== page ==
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Devs exiting Lab Zero Games blame owner's persistent pattern of misconduct

Devs exiting Lab Zero Games blame owner's persistent pattern of misconduct

August 24, 2020 | By Alissa McAloon

August 24, 2020 | By Alissa McAloon
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Several developers have announced their departures from Skullgirls dev Lab Zero Games over the last few days, with all calling out the behavior and lack of accountability of studio owner Mike Zaimont as the reason. 

“Mike Z creates an unsafe work environment for everyone,” tweeted departing artist Brian Jun alongside a longer statement on his exit. “He is the sole owner of Lab Zero Games, and removing him is difficult. He originally agreed to leave, but is unwilling to make a reasonable compromise, so I’m taking my exit now.”

Following Jun’s announcement, Indivisible creative director Mariel Kinuko Cartwright and Indivisible and Skullgirls animator Jonathan Kim have both followed suit under similar circumstances.

Zaimot was accused of making inappropriate sexual comments toward a Twitch streamer and a cosplayer earlier this year (via Kotaku), and came under fire around that same time for making an on-stream “I can’t breathe” joke shortly after a police officer suffocated George Floyd.

This prompted the community for Lab Zero’s Skullgirls game to publish statement and call for Zaimont to be banned from commentating or participating in Skullgirls events. This resulted in Zaimont’s ban from major events like Combo Breaker and also sparked internal conversations at Lab Zero about removing Zaimont from the studio.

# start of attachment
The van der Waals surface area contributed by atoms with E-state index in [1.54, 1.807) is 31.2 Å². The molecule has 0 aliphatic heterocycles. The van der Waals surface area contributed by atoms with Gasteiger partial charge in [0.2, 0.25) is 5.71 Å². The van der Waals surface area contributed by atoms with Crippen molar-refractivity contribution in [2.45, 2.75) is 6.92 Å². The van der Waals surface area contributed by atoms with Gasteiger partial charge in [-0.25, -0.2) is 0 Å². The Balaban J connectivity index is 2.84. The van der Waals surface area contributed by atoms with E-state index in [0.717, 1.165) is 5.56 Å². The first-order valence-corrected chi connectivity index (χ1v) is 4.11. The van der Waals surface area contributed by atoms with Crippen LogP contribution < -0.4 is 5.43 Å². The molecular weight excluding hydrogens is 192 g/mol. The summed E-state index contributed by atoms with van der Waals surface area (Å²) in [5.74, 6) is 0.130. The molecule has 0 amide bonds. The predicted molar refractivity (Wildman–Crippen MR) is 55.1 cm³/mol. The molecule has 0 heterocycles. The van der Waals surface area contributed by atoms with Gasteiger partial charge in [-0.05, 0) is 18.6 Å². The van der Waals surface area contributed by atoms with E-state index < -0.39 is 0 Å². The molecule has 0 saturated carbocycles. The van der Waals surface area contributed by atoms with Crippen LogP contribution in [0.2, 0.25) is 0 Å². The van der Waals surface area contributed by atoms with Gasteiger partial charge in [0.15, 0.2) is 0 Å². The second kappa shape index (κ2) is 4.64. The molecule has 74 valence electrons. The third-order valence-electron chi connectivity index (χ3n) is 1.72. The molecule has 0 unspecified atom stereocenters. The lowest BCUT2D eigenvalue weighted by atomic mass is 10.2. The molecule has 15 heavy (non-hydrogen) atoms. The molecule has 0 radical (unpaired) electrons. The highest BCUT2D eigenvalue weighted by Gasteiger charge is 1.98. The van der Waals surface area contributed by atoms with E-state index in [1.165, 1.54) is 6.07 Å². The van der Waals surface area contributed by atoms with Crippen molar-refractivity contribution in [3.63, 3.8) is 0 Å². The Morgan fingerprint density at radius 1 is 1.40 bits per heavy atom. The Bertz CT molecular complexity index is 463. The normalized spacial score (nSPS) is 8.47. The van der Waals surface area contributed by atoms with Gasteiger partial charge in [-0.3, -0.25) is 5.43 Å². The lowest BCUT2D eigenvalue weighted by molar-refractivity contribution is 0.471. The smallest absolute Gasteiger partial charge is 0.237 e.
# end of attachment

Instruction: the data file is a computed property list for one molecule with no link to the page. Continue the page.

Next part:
“Our decision to enact and recommend these reprimands was based on Mike’s history of problematic behavior in public and private; including the callous ‘I can’t breathe’ reference while commentating a match and the reveal of additional inappropriate interactions with members of the Skullgirls community in private,” reads the community’s statement.

This all led to a conversation among Lab Zero Games staff, and Jun says they collectively realized that their own uncomfortable interactions with Zaimont weren’t isolated incidents, but were instead part of a larger pattern. 

“What we realized was that there was a pattern of behavior that I don’t think we had fully understood until then,” writes Cartwright. “A pattern of hostility, insults, threats, lying, and harassment that many of our team had not openly shared with each other before.”

“Mike Z had sometimes made me feel unsettled at times, but I never knew how broad his actions were,“ writes Jun. “This was a clear pattern of systemic abuse and lack of empathy while himself refusing to accept feedback and not showing a willingness to change.“

According to the accounts of exiting staff members, the board of Lab Zero Games placed Zaimont on administrative leave as it worked to negotiate terms of his departure, but was met with unreasonable demands. Jun says Zaimont used his position to disband the board after negotiations fell through, then reneged his plans to depart the studio. 

Kim adds that Zaimont proceeded to dodge responsibility for his actions and continued to intimidate staff, then “gave all employees until August 31 to leave if they’re unsatisfied, and so now we’re here.”

“Instead of leaving Lab Zero peacefully, Mike refused to listen and has decided that everyone in the company, including people he’s victimized, are wrong. His actions are insulting and unacceptable,” writes Kim. “Lab Zero has always been about the great team working together to create amazing work. But Mike has taken advantage of and hurt that team, and I can no longer stay in a company that includes him.” 

Those departing staff members also add that Zaimont’s status as studio owner wasn’t intended to be permanent, and instead was originally planned as a transitional role before ownership would be transferred to the studio’s employees.



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